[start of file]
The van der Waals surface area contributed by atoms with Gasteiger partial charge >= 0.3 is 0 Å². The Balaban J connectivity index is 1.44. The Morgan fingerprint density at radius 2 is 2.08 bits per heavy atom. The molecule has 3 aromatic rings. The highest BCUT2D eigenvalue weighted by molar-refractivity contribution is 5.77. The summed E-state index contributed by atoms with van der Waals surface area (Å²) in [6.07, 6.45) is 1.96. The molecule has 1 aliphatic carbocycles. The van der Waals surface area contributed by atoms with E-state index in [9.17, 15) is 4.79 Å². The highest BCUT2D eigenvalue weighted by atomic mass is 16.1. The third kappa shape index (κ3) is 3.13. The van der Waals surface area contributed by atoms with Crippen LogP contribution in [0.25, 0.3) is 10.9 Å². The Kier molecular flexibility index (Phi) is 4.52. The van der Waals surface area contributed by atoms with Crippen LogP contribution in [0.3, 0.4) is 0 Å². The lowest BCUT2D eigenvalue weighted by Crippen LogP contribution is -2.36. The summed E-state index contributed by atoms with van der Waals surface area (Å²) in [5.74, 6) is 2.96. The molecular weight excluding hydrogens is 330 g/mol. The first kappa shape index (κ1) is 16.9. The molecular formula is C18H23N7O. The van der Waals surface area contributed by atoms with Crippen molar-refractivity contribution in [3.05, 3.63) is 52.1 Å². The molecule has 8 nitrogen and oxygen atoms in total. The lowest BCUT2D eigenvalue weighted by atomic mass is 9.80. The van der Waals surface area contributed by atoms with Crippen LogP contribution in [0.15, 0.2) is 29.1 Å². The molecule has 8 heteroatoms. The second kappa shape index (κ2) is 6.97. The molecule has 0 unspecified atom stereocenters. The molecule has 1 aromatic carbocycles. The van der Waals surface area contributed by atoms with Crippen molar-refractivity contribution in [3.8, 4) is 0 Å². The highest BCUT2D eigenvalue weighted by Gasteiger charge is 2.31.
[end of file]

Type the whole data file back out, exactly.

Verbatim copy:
The van der Waals surface area contributed by atoms with Gasteiger partial charge >= 0.3 is 0 Å². The Balaban J connectivity index is 1.44. The Morgan fingerprint density at radius 2 is 2.08 bits per heavy atom. The molecule has 3 aromatic rings. The highest BCUT2D eigenvalue weighted by molar-refractivity contribution is 5.77. The summed E-state index contributed by atoms with van der Waals surface area (Å²) in [6.07, 6.45) is 1.96. The molecule has 1 aliphatic carbocycles. The van der Waals surface area contributed by atoms with E-state index in [9.17, 15) is 4.79 Å². The highest BCUT2D eigenvalue weighted by atomic mass is 16.1. The third kappa shape index (κ3) is 3.13. The van der Waals surface area contributed by atoms with Crippen LogP contribution in [0.25, 0.3) is 10.9 Å². The Kier molecular flexibility index (Phi) is 4.52. The van der Waals surface area contributed by atoms with Crippen LogP contribution in [0.3, 0.4) is 0 Å². The lowest BCUT2D eigenvalue weighted by Crippen LogP contribution is -2.36. The summed E-state index contributed by atoms with van der Waals surface area (Å²) in [5.74, 6) is 2.96. The molecular weight excluding hydrogens is 330 g/mol. The first kappa shape index (κ1) is 16.9. The molecular formula is C18H23N7O. The van der Waals surface area contributed by atoms with Crippen molar-refractivity contribution in [3.05, 3.63) is 52.1 Å². The molecule has 8 nitrogen and oxygen atoms in total. The lowest BCUT2D eigenvalue weighted by atomic mass is 9.80. The van der Waals surface area contributed by atoms with Crippen LogP contribution in [0.15, 0.2) is 29.1 Å². The molecule has 8 heteroatoms. The second kappa shape index (κ2) is 6.97. The molecule has 0 unspecified atom stereocenters. The molecule has 1 aromatic carbocycles. The van der Waals surface area contributed by atoms with Crippen molar-refractivity contribution in [3.8, 4) is 0 Å². The highest BCUT2D eigenvalue weighted by Gasteiger charge is 2.31.